Heather O’Neill: The Girl Who Was Saturday Night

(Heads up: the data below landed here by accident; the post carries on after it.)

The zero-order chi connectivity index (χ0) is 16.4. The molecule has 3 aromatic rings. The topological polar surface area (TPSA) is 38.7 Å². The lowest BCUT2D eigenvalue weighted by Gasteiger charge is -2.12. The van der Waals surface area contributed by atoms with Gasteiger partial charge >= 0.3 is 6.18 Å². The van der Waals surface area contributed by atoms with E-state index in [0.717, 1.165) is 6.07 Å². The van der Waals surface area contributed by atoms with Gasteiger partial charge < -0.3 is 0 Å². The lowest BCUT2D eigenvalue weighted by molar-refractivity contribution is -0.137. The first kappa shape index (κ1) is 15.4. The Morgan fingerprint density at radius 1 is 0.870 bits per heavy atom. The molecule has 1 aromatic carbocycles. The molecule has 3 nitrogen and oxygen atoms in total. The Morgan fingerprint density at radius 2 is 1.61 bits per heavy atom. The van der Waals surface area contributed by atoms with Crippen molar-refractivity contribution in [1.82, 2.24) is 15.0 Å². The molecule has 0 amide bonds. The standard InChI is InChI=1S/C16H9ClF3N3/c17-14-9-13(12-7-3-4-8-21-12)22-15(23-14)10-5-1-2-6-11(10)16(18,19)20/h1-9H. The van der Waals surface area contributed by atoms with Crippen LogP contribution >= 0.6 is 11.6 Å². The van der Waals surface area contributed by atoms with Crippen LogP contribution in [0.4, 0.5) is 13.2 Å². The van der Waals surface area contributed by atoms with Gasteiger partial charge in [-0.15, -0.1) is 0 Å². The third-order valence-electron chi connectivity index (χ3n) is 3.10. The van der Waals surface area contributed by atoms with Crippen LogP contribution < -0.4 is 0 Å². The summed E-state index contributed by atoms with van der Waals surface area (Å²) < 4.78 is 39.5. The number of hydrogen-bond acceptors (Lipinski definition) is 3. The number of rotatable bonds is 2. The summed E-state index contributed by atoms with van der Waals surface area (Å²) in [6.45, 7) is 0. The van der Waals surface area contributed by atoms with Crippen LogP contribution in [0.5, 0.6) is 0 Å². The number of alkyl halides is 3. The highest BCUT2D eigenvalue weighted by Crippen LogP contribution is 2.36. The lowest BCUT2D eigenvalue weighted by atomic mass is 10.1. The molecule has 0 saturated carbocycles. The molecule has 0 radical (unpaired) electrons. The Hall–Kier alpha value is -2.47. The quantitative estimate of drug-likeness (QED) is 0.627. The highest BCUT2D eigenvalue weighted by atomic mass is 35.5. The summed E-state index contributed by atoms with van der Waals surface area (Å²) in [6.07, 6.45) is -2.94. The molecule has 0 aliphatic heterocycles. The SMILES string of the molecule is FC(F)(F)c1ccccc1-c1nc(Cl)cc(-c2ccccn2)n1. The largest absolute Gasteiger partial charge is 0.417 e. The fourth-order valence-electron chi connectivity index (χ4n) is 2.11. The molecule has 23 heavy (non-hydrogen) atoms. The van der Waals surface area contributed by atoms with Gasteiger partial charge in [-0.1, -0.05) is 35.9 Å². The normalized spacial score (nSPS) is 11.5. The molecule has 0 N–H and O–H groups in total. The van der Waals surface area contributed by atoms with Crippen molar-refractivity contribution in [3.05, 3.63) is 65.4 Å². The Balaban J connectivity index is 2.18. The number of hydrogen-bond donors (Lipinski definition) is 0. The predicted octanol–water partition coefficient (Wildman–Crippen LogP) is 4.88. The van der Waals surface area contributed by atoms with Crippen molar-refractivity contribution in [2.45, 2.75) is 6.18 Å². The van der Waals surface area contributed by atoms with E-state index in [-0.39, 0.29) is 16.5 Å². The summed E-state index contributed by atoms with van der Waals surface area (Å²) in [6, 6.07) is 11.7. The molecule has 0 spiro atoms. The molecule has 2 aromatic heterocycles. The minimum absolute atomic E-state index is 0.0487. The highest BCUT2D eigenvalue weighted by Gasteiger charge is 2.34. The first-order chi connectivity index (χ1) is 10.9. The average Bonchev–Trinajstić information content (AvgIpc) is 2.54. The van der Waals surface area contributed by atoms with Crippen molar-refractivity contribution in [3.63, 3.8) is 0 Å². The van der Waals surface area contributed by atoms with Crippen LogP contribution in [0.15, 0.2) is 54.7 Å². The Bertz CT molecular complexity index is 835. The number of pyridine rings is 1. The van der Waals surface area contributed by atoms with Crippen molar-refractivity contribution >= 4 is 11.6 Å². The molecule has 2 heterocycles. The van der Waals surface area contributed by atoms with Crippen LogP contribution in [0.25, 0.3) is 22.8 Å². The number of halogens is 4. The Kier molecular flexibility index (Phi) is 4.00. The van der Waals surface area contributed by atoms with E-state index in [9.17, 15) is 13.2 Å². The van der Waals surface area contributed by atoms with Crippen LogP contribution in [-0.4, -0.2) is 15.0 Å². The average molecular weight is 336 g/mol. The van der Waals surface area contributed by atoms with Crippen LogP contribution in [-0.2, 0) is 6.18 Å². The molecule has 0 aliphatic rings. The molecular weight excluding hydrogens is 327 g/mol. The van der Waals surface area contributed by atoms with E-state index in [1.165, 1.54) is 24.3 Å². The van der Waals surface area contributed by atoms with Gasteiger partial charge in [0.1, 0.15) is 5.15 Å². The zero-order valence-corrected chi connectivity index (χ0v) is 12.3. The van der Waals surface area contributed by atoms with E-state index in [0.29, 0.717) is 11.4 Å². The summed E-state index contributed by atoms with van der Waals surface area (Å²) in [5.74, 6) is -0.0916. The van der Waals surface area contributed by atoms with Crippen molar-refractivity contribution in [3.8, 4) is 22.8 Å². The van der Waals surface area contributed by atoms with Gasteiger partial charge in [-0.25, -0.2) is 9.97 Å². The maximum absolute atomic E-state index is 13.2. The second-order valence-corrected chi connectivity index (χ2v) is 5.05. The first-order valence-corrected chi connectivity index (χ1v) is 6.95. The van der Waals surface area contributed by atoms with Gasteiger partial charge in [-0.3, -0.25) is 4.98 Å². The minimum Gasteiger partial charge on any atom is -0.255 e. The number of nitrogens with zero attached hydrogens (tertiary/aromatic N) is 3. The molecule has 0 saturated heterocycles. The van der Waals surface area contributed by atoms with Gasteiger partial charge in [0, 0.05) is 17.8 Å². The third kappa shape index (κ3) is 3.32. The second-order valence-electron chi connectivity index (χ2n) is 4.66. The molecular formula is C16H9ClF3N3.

The latest addition to my website is Heather O’Neill‘s The Girl Who Was Saturday Night. This is another book in my reading of literary prize shortlist books that aren’t the Man Booker, this book being on the Giller Prize shortlist , with the winner to be announced 10 November. This novel tells the colourful story of nineteen-old Nouschka Tremblay, who lives in the less fashionable part of Montreal. She is very attached to her twin brother, Nicolas. Both are drop-outs but she has just started going back to school at the beginning of the book, while he makes his living from petty crime. Their father is Etienne Tremblay, a man who was a very successful folk singer in Quebec (but unknown outside the province). Etienne seduced a young woman at a party, had unprotected sex with her and then found that she was pregnant with the twins and was only fourteen. He went to prison, the mother was spirited away and the twins have been brought up by their grandfather. Etienne used them as props for his act but they rarely see him now. They have never seen their mother since though, during the course of the book, Nicolas tracks her down. Meanwhile, Nouschka, unwilling to be without a boyfriend, leads a varied sex life till she marries Raphaël, a man even she admits is the most unsuitable husband, as he has had a history of mental illness (threw himself off the Jacques Cartier Bridge and survived, has tried to kill his father and was arrested for having over a hundred dogs in his house). All this is told against the background of the Quebec separatist movement, culminating in the (just) failed referendum in 1995. It is a lively novel, as we see the seamy side of life in Montreal but it is witty and great fun, even if the characters are seriously flawed human beings.

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